Getting around the writer's block

During school visits, I’m often asked about “writer’s block” and how I overcome it. I generally talk about how I take a break, read something else, or just push through. And that’s true, for the most part. When I was as young as these kids, I imagined writer’s block to involve anguished moments of staring at a blank page. I’d be unable to pull words out of my brain, frozen like a stubborn hourglass on my outdated laptop. But now that I write for a living, I realize that’s not quite how writer’s block manifests in me.

There are many times where I’m unmotivated or uninspired to work as I stare at my computer screen. And then my fingers sneak away from the keyboard to the mouse, where I click on social media, shopping sites or my inbox. Sometimes, like I tell the kids, I do manage to push through, telling myself to put something on the page that I can edit later. On rare occasions I have a burst of creative energy and the words flow out easily. I recognize those moments because I am literally pounding on the keyboard and the sound distracts me enough to pause and be pleased with my progress. And then somehow I end up back on Facebook before my inner voice scolds me to return to what I was doing. Yes, I inevitably end up wasting a lot of time when I’m “writing.” But that isn’t actual writer’s block. It’s just the way I work.

For me, writer’s block is self-doubt—those moments of despair where I question what I’m doing altogether and am “literally” paralyzed. This can strike at any moment, although there are of course the obvious triggers: rejection letters, the black hole of non-response from agents or editors, and at times, even other writers’ new books and the ugly, envious feeling of “why not me?” The hardest moments are when I read what I’m working on with a self-hating lens. Suddenly, the exciting project I’ve been devoted to for days or months seems futile. “This is horrible!” my inner voice moans. “Will anyone want to read this? Will anyone publish it? Am I just wasting my time?”

So what do I do in these instances? I wish I was the kind of person who could read an inspirational quote or do yoga to get out of my funk. But more often than not (okay, pretty much always) I owe it entirely to someone else. A friend who reminds me how lucky I am to do what I love. My critique partner, who commiserates and shares a personal low moment. Or a stranger who reaches out to tell me she loved my books for no reason other than kindness.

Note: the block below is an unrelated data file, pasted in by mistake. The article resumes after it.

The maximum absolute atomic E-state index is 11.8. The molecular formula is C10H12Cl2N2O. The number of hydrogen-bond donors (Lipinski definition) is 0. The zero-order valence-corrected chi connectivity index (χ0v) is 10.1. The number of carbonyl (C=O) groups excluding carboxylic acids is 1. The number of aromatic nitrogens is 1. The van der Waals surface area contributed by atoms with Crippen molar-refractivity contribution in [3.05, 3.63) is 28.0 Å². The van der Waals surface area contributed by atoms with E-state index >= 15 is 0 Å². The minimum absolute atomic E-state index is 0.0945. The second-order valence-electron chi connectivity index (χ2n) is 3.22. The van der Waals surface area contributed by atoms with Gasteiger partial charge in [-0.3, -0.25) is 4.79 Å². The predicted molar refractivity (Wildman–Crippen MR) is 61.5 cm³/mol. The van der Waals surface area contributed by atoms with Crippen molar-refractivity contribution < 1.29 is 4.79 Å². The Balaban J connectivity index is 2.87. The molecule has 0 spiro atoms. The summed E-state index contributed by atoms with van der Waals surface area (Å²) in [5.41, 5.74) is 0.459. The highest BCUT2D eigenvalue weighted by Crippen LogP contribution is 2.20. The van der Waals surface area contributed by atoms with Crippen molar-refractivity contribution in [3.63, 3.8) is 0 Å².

I recently received one such beautiful note from an educator in Iowa named Jane. At the time I was deep into a full-blown pity party that might have included the phrase “this is pointless.” It shamed me and thrilled me at once to read her letter, including how much she appreciated Golden Domes and Silver Lanterns, how she shared it with others, and how she was even thinking of framing pages from it for her home. And she closed with an encouraging, “please continue to write more books!”

Jane’s message served as the giant reboot I needed. It snapped me out of my ungrateful mood and reminded me that there is an audience out there welcoming and appreciating what I am doing. I turned back to my screen reenergized and recommitted to my writing, and hopeful for more people out there like her. Because even though this industry can be filled with rejection, and at times lonely, confusing and bleak, you all make it completely worth it. Thanks for being the remedy I need.



Writing your cake and eating it too

My birthday book cake, at the Night of the Moon launch party in 2008It’s always inspiring to hear accomplished writers speak about their experiences. This past Sunday I listened to Candace Fleming, while accepting a nonfiction award from the Children’s Book Guild of Washington, DC, share charming anecdotes and tips about her writing. One thing she said especially stood out to me, as someone who derives much satisfaction from baking and having other people enjoy the things I make. Candace described a time when a student at a workshop told her that she preferred to write non-fiction over fiction because non-fiction was “easier.” Disagreeing with the student’s assessment, she likened the process of writing to baking a delicious cake. 

Fiction, she said involved making this cake using whatever ingredients your heart desires, based on a recipe you choose: chocolate chips, coconut, nuts, and so on. On the other hand, she said non-fiction writing was sending someone else to the store, who returns with an assortment of odd ingredients: liver, boiled peanuts, and cabbage, and then trying to make a cake that anyone wants to eat out of them.

I’ve watched countless episodes of Chopped, the Food Network show where aspiring chefs open baskets of mystery ingredients to dramatic music. They inevitably concoct desserts that look pretty palatable out of unusual ingredients like garam masala, cucumbers and basil. But they also get to add whatever they draw from the pantry to mask, dilute or intensify the flavors. As much as I enjoy the show, I’ve always considered the judging of it to be unfairly arbitrary—some chefs get chopped for not using enough of one ingredient, others for too much, some are told they don’t reinvent them, others lost standing because they aren’t true to form. There is no one formula or path to success.

It seems to be the same with writing. All writers, whether they are working with the ingredients they selected or have been given, use the pantries of their imaginations to transform, enhance and elevate their stories. Their struggle, much like the chefs on Chopped, is to create something they find delicious versus guessing what the judges out there want to taste. As I continue to send stories to the chopping blocks of the literary world, I’m hoping to get the balance right. My goal is to write something so irresistible you can’t put it down until it’s done. Anyone out there have the secret ingredient?